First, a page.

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Sunday, 24 February, 2002, 21:45 GMT
Moulin sets cinema in motion
Moulin Rouge
Moulin Rouge will do battle for the Palme d'Or
Baz Luhrmann's lavish can-can drama Moulin Rouge, starring Nicole Kidman and Ewan McGregor, has taken the world by storm.

The musical extravaganza took almost five years to complete, due to the complexity of the production and post-production process.

But Luhrmann's patience has paid off with Moulin Rouge's global box office success.

"Without an iota of exaggeration, this film personally, emotionally and creatively tested me to my outer limits," said Luhrmann, in an interview with the Los Angeles Times.

Unexpected

The action takes place in 19th Century Paris and follows the story of a poet, played by McGregor. He defies his father by moving to the city's seedy, artistic hotbed Montmartre.
Moulin Rouge
McGregor and Kidman dance to contemporary music

He falls into the world of the fast-living artist Toulouse-Lautrec and his entourage and is drafted to write a nightclub spectacular.

In this world of sex, drugs and electricity, he begins a passionate but ultimately doomed love affair with the club's highest paid star and courtesan, played by Kidman.

Visually, Moulin Rouge is eye-popping. The colours and costumes are garish and exuberant and the sets epic in size.

Musically too, the film is unexpected, as Luhrmann uses sounds from artists such as Madonna, Elton John, Christina Aguilera and Nirvana.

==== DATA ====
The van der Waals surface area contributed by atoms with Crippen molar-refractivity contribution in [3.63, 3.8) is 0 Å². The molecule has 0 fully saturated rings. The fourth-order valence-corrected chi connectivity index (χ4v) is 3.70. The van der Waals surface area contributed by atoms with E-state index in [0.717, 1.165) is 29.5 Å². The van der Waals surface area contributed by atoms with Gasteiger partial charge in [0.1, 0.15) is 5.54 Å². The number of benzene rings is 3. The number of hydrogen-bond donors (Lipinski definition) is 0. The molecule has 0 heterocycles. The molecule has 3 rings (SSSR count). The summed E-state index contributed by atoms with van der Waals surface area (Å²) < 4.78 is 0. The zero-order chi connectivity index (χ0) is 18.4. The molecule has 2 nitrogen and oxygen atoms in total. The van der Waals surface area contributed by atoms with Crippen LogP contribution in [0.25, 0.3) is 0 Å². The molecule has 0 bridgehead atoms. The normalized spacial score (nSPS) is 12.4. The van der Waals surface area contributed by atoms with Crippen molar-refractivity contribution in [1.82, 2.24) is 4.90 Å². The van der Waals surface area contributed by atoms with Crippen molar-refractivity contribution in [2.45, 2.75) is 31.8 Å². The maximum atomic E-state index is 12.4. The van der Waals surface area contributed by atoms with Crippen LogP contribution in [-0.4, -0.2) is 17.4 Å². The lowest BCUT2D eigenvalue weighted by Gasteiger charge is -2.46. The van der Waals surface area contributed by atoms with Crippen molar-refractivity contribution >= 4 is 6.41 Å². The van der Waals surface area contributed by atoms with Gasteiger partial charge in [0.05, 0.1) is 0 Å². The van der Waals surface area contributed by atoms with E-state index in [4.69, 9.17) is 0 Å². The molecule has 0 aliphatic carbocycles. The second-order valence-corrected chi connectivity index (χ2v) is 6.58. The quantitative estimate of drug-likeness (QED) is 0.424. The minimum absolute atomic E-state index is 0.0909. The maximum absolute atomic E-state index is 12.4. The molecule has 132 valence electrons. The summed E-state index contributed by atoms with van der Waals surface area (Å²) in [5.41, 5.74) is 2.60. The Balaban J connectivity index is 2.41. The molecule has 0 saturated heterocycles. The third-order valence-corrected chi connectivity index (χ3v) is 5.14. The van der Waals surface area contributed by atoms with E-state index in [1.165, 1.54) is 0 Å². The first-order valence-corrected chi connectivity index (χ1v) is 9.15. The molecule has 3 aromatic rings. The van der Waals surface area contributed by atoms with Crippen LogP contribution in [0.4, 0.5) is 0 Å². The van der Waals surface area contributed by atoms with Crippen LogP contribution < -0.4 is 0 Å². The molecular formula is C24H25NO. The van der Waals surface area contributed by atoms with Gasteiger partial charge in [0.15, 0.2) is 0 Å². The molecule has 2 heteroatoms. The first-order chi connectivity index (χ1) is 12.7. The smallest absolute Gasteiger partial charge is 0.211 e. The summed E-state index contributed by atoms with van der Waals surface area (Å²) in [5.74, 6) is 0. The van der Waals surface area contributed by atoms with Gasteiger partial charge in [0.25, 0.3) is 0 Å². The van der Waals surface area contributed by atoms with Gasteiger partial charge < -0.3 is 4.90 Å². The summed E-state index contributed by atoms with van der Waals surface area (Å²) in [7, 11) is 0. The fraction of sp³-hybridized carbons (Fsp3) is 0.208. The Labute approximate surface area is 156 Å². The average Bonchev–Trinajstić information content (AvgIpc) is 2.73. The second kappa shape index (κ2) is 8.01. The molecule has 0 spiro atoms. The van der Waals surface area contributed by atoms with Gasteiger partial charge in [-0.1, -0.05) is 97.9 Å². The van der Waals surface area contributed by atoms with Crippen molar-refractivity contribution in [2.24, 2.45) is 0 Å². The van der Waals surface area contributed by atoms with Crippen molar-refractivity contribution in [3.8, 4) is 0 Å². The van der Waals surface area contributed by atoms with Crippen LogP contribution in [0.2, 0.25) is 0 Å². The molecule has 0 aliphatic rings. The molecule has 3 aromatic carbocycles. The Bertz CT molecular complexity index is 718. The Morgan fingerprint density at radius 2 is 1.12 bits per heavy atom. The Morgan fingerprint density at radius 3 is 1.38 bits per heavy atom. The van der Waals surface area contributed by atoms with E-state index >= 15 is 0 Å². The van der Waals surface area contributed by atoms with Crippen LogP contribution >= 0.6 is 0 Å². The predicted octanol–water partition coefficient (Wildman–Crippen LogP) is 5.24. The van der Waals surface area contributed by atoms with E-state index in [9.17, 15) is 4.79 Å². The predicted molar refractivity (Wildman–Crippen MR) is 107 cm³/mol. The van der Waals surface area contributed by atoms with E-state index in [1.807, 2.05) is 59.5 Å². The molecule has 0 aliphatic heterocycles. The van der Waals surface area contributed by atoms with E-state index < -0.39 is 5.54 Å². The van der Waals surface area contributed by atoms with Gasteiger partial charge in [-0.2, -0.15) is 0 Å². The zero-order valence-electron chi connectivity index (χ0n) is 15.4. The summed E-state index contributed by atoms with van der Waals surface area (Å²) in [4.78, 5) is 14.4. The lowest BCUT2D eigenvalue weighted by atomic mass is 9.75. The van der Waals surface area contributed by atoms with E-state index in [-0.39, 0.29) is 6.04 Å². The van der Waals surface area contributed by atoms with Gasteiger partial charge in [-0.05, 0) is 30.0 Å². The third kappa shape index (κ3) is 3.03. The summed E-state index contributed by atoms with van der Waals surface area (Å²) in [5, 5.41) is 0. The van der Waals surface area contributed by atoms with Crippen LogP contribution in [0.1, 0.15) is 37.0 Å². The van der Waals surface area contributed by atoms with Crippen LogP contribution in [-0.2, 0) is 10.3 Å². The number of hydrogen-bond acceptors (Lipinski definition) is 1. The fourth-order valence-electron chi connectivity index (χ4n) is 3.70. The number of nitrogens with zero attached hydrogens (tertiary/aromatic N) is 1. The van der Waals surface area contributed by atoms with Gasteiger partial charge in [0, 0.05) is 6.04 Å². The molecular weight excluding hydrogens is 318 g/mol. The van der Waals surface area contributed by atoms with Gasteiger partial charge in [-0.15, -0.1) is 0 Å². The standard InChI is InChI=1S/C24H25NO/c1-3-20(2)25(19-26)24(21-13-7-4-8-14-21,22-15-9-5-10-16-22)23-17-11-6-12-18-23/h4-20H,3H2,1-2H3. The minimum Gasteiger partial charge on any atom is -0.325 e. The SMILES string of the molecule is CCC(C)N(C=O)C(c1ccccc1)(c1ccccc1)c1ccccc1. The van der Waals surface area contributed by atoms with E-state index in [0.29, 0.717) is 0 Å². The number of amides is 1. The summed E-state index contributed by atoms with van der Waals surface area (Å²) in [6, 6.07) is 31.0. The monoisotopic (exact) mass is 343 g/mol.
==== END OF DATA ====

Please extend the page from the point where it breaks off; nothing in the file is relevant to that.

Luhrmann decribed his film as a musical comic-tragedy. His inspiration came from a mixture of the Orpheus myth and the stylised extravagance of India's Bollywood movies.

"What I thought was amazing about those movies was (the mix) of high comedy, high tragedy and people breaking into musical numbers," he said.

Reputation

The ambitiousness of his project has had its costs. Besides the toll on Luhrmann's sensibilities, the musical numbers were complex and time-consuming to film and edit.

During filming Kidman was injured in a fall on set and later had to have surgery on her knee.
Strictly Ballroom
Strictly Ballroom was a success at Cannes in 1992

This delayed the end of shooting and also meant the actress had to pull out of her next project The Panic Room.

Her part was taken by Jodie Foster, who stepped down as this year's Cannes jury president to do so.

Given his past record at Cannes, Luhrmann would be excused for being quietly confident about the reaction to Moulin Rouge at the festival.

His first film Strictly Ballroom - a vibrant romantic musical comedy - caused a splash at the festival in 1992 and became an international hit.

His second feature was Romeo and Juliet, starring Leonardo DiCaprio and Claire Danes. Again in the post-modern theme, Luhrmann reconceived Shakespeare's story of doomed teenage love.

He set the film in the designer-clad environment of Verona Beach, complete with an eclectic modern soundtrack and Shakespeare's prose delivered in modern vernacular.

The film saw worldwide success, was Oscar-nominated and established Luhrmann as an original talent in film-making.

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